Festive Preparations | RAMAYAN



RAMA and Sita spent twelve happy years in Ayodhya. But now the Lord and his consort in human form had to experience the hardships, sorrows and conflicts of life on earth. 

As Bhagavan himself explains: "Whatever avatar I assume, my play must go through the feelings and experiences appropriate to that incarnation." Who was the Prince of Ayodhya who through his body, life and experience, suffered the sorrows of mankind and saved the gods? The ever-present, allpervasive Being who rules the world from within and without. 

Kamban, the Tamil poet, begins the Ayodhya Kanda referring to this marvel of how the King of Kings allowed himself to suffer the cruel machinations of the hunchback maid-servant and of a stepmother which deprived him of the sceptre and banished birn to the forest and beyond the sea. 

Dasaratha loved all his, four sons and yet he had a special affection for Rama. And the latter deserved it by his royal qualities and adherence to dharma. Queen Kausalya, like Aditi, the mother of the gods, was proud that she had such a son as Rama. Valmiki has filled pages with the tale of Rama's virtues. The muni is never satiated drinking from the ocean of Rama's qualities. He describes Rama's gifts and graces sometimes directly, sometimes as seen and admired by others. Thus and in many other ways he dwells on the qualities that made Rama the ideal man. 

Rama's graceful frame and virile beauty, his strength, his courage, the purity of his heart, his perfect life, his compassion, sweetness of speech, his serenity, his deep wisdom and his states manship were admired by the people and made them eagerly look forward to his becoming king. 

And Dasaratha knew and rejoiced in this expectation. Hence, considering his old age, he wished to crown Rama as Yuvaraja and entrust him with the de facto rule of the kingdom. Informing his ministers of his desire, he had the Raja Sabha convened. Rishis and wise men, leaders of the city and kings from neighboring lands, attended the Raja Sabha. When all were seated, each in his appropriate place, Dasaratha rose and addressed them. 

His deep manly voice, like the sound of a trumpet or the roar of rain-bearing clouds, filled the great hall. A royal radiance shone from his face. His words were full of meaning and charmed all ears. 

"Like my ancestors, I have tended this kingdom as a mother cares for her child. I have worked unremittingly for the people, Now my body is old and infirm. I wish therefore to appoint my eldest son as Yuvaraja and transfer to him the burden of responsibility. Following the holy custom of my forefathers, I hope to spend the rest of my life in austerities in the forest. Rama is fully equal to the task of kingship. He is expert in administration and statecraft and he is unequalled in valor. I can transfer this trust of sovereignty to him without any anxiety and I hope that this honored assembly will permit me to do so." 

Shouts of joyous acclaim rose from the great assembly and with one voice the gathered princes and potables exclaimed: "So be it."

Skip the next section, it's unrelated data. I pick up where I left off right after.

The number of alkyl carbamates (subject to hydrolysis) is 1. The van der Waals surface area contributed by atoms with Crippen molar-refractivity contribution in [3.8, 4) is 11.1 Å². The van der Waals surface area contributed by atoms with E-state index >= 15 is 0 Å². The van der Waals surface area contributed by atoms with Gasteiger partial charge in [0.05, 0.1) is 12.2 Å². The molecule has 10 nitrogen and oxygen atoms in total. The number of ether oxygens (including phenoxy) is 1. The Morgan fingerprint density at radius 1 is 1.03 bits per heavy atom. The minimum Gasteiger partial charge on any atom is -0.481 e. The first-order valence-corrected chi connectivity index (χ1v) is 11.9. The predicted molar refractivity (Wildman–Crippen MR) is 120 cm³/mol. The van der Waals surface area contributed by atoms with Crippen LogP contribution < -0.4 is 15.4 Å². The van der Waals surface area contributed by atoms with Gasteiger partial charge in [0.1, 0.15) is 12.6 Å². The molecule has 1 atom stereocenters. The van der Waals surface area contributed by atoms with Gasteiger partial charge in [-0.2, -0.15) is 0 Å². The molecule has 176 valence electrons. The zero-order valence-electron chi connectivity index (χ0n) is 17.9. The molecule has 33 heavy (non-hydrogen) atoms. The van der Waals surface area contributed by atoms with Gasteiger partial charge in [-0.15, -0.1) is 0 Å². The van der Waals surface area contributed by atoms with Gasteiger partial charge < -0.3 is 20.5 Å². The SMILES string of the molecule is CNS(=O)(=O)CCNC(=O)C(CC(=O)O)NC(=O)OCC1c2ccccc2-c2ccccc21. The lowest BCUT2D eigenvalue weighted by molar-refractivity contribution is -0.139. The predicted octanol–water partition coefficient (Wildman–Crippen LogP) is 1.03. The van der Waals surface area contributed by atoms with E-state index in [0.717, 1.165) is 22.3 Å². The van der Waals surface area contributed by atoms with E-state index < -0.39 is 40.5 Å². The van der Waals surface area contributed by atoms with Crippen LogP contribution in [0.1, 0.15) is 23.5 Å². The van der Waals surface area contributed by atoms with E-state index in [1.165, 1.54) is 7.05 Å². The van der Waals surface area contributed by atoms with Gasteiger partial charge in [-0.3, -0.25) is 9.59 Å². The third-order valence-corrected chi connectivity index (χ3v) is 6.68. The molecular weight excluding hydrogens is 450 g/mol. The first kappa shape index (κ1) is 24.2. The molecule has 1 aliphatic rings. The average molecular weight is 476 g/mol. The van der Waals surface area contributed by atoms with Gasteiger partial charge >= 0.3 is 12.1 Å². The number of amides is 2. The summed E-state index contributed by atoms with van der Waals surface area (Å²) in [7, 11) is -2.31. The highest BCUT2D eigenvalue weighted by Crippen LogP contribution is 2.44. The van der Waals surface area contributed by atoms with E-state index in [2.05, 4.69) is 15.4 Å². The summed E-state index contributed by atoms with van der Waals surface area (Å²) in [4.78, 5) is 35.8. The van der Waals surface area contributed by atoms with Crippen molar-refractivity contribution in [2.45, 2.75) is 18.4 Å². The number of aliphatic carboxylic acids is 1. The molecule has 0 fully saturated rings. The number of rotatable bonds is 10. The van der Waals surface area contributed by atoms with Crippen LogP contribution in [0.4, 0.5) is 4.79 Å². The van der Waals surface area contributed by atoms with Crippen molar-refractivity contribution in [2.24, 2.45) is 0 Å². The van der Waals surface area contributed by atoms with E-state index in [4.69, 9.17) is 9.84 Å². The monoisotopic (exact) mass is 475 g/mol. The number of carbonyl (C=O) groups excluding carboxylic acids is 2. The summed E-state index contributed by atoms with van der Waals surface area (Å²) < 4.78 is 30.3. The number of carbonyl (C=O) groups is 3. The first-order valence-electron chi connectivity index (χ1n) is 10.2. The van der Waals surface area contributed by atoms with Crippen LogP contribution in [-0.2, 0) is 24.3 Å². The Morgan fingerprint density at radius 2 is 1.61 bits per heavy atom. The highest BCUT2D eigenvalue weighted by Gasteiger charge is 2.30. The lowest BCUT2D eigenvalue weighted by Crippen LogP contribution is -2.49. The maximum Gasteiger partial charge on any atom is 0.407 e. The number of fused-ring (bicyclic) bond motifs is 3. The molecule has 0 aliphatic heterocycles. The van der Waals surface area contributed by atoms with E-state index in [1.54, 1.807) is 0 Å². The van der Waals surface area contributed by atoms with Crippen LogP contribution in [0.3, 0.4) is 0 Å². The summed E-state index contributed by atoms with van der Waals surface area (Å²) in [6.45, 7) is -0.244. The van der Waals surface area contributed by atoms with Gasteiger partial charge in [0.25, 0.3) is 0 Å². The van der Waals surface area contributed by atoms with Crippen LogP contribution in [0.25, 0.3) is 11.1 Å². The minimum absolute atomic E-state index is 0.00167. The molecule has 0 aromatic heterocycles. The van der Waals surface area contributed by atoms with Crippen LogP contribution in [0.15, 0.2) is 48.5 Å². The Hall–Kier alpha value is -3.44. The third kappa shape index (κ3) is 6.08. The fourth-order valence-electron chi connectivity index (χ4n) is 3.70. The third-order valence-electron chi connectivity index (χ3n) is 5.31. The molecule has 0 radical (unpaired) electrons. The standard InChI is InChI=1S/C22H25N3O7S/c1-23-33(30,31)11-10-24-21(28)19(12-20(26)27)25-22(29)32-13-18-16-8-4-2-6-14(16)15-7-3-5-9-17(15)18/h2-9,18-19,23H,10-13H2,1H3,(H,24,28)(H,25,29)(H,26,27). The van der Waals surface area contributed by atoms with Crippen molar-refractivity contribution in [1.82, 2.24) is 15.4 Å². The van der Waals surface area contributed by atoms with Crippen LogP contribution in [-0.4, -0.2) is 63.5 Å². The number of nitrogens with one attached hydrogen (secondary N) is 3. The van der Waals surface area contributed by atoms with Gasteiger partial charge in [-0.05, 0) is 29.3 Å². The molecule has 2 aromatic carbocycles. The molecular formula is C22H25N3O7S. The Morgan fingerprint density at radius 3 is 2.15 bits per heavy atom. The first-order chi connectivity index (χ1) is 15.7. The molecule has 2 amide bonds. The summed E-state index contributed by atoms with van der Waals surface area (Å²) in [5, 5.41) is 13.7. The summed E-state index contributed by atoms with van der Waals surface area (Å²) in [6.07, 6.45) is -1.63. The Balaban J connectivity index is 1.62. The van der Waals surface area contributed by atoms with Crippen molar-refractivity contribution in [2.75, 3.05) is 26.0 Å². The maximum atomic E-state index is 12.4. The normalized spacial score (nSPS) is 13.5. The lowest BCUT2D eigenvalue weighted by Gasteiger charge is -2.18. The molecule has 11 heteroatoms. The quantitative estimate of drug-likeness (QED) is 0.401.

The King spoke again: "You agree with my proposal but give no reason. This will not do. Let the wise men explain why they agree."

Then several speakers rose and explained Rama's virtues and fitness to rule. The King's heart was filled with joy to hear these praises of Rama. 

At last the whole assembly rose and said with one voice: "Let there be no delay. Let Rama be anointed Yuvaraja." 

The King answered that he was happy and would forthwith carry out their wishes. Then turning to Vasishtha, Vamadeva and the other holy men and guardians of the sacred rites, he said: "This is the auspicious month of Chaitra, the season when the trees in the forest are covered with flowers. Revered elders, make all preparations for the anointing of Rama." 

The assembly was glad to hear these prompt orders. As bidden by the King, Sumantra, the minister in charge of the household, went to fetch Rama. Rama, ignorant of all these happenings, came and stood before his father. 

Hearing of the decision to anoint him Yuvaraja, he humbly bowed acceptance, saying, "I am in duty bound to carry out your orders, whatever they be." 

Dasaratha blessed Rama and said: "You are a good prince beloved of the people. Let not your courtesy and your consideration flag but increase with your opportunities of doing good, and earn you enduring glory." And Rama returned to his dwelling. 

Hardly had Rama returned home when Sumantra called in haste and told him that his father wished to see him. Asked for the reason, Sumantra could not tell; he only knew he had been enjoined to fetch the prince at once. 

Rama thought: "The King must have taken counsel over the coronation ceremony and perhaps met with some difficulty. But whatever happens is for the best." Rama was not eager to assume authority, but looked on it as only a duty to be done. If the King wanted him to take it up, he was ready to do so. But if the King wanted him to give it up, he was equally willing. In this mood, Rama went to his father.



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